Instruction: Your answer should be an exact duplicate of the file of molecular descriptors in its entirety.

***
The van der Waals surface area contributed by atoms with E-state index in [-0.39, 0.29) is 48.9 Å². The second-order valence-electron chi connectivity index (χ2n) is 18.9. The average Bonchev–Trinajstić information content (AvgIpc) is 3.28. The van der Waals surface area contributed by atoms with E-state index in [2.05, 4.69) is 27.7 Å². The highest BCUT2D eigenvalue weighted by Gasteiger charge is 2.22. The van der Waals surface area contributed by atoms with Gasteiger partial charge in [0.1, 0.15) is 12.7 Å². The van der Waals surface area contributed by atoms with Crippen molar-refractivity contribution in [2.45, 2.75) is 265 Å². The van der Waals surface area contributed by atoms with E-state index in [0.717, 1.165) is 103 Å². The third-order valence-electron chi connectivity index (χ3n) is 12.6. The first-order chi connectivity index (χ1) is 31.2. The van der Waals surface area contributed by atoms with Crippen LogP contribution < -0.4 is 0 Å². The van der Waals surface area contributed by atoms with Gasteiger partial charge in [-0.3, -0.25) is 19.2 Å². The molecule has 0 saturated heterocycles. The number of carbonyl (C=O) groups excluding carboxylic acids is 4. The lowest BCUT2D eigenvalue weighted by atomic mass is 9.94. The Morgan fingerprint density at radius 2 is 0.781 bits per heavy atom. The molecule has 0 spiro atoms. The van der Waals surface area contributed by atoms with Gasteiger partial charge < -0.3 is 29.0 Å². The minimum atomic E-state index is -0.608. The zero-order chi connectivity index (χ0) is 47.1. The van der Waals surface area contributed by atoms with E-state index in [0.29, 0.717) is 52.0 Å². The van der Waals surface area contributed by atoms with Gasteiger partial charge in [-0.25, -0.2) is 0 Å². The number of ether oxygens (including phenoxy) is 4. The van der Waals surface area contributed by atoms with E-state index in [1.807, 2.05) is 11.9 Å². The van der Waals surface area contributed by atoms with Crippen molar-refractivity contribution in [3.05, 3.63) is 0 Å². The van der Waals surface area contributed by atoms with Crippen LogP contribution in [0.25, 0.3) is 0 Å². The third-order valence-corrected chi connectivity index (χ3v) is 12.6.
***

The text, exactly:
The van der Waals surface area contributed by atoms with E-state index in [-0.39, 0.29) is 48.9 Å². The second-order valence-electron chi connectivity index (χ2n) is 18.9. The average Bonchev–Trinajstić information content (AvgIpc) is 3.28. The van der Waals surface area contributed by atoms with E-state index in [2.05, 4.69) is 27.7 Å². The highest BCUT2D eigenvalue weighted by Gasteiger charge is 2.22. The van der Waals surface area contributed by atoms with Gasteiger partial charge in [0.1, 0.15) is 12.7 Å². The van der Waals surface area contributed by atoms with Crippen molar-refractivity contribution in [2.45, 2.75) is 265 Å². The van der Waals surface area contributed by atoms with E-state index in [0.717, 1.165) is 103 Å². The third-order valence-electron chi connectivity index (χ3n) is 12.6. The first-order chi connectivity index (χ1) is 31.2. The van der Waals surface area contributed by atoms with Crippen LogP contribution < -0.4 is 0 Å². The van der Waals surface area contributed by atoms with Gasteiger partial charge in [-0.3, -0.25) is 19.2 Å². The molecule has 0 saturated heterocycles. The number of carbonyl (C=O) groups excluding carboxylic acids is 4. The lowest BCUT2D eigenvalue weighted by atomic mass is 9.94. The Morgan fingerprint density at radius 2 is 0.781 bits per heavy atom. The molecule has 0 spiro atoms. The van der Waals surface area contributed by atoms with Gasteiger partial charge < -0.3 is 29.0 Å². The minimum atomic E-state index is -0.608. The zero-order chi connectivity index (χ0) is 47.1. The van der Waals surface area contributed by atoms with E-state index in [0.29, 0.717) is 52.0 Å². The van der Waals surface area contributed by atoms with Gasteiger partial charge in [-0.25, -0.2) is 0 Å². The number of ether oxygens (including phenoxy) is 4. The van der Waals surface area contributed by atoms with E-state index in [1.807, 2.05) is 11.9 Å². The van der Waals surface area contributed by atoms with Crippen molar-refractivity contribution in [3.05, 3.63) is 0 Å². The van der Waals surface area contributed by atoms with Crippen LogP contribution in [0.25, 0.3) is 0 Å². The third-order valence-corrected chi connectivity index (χ3v) is 12.6.